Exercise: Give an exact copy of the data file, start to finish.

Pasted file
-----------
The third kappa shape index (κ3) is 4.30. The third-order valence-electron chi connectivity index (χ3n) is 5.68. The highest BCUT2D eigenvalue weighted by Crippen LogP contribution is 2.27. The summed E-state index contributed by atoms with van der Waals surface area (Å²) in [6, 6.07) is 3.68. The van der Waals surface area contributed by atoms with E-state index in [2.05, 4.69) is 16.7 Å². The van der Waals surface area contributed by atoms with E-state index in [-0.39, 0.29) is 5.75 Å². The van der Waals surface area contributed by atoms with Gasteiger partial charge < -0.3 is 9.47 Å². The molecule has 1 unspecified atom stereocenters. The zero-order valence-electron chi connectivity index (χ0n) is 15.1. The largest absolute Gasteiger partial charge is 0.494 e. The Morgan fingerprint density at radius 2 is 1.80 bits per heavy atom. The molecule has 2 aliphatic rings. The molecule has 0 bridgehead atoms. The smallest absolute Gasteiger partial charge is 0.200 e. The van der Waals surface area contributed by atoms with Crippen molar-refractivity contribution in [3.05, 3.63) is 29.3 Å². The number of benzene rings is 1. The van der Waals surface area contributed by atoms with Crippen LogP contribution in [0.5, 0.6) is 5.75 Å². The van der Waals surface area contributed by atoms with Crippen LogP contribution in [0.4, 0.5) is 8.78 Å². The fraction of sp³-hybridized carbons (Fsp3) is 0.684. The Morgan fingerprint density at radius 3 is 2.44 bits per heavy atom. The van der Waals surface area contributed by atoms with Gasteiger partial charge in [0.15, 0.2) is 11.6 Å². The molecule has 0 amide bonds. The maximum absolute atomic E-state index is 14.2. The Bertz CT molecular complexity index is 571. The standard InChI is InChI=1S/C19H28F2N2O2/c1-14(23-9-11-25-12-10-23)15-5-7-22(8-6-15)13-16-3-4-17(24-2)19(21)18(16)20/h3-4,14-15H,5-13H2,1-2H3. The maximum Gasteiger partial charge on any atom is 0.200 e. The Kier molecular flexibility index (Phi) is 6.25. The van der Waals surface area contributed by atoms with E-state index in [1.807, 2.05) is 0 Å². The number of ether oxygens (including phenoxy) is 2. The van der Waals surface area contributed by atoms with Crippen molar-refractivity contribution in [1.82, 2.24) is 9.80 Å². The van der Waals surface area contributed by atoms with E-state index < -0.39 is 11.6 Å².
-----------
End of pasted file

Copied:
The third kappa shape index (κ3) is 4.30. The third-order valence-electron chi connectivity index (χ3n) is 5.68. The highest BCUT2D eigenvalue weighted by Crippen LogP contribution is 2.27. The summed E-state index contributed by atoms with van der Waals surface area (Å²) in [6, 6.07) is 3.68. The van der Waals surface area contributed by atoms with E-state index in [2.05, 4.69) is 16.7 Å². The van der Waals surface area contributed by atoms with E-state index in [-0.39, 0.29) is 5.75 Å². The van der Waals surface area contributed by atoms with Gasteiger partial charge < -0.3 is 9.47 Å². The molecule has 1 unspecified atom stereocenters. The zero-order valence-electron chi connectivity index (χ0n) is 15.1. The largest absolute Gasteiger partial charge is 0.494 e. The Morgan fingerprint density at radius 2 is 1.80 bits per heavy atom. The molecule has 2 aliphatic rings. The molecule has 0 bridgehead atoms. The smallest absolute Gasteiger partial charge is 0.200 e. The van der Waals surface area contributed by atoms with Crippen molar-refractivity contribution in [3.05, 3.63) is 29.3 Å². The number of benzene rings is 1. The van der Waals surface area contributed by atoms with Crippen LogP contribution in [0.5, 0.6) is 5.75 Å². The van der Waals surface area contributed by atoms with Crippen LogP contribution in [0.4, 0.5) is 8.78 Å². The fraction of sp³-hybridized carbons (Fsp3) is 0.684. The Morgan fingerprint density at radius 3 is 2.44 bits per heavy atom. The van der Waals surface area contributed by atoms with Gasteiger partial charge in [0.15, 0.2) is 11.6 Å². The molecule has 0 amide bonds. The maximum absolute atomic E-state index is 14.2. The Bertz CT molecular complexity index is 571. The standard InChI is InChI=1S/C19H28F2N2O2/c1-14(23-9-11-25-12-10-23)15-5-7-22(8-6-15)13-16-3-4-17(24-2)19(21)18(16)20/h3-4,14-15H,5-13H2,1-2H3. The maximum Gasteiger partial charge on any atom is 0.200 e. The Kier molecular flexibility index (Phi) is 6.25. The van der Waals surface area contributed by atoms with E-state index in [1.807, 2.05) is 0 Å². The number of ether oxygens (including phenoxy) is 2. The van der Waals surface area contributed by atoms with Crippen molar-refractivity contribution in [1.82, 2.24) is 9.80 Å². The van der Waals surface area contributed by atoms with E-state index < -0.39 is 11.6 Å².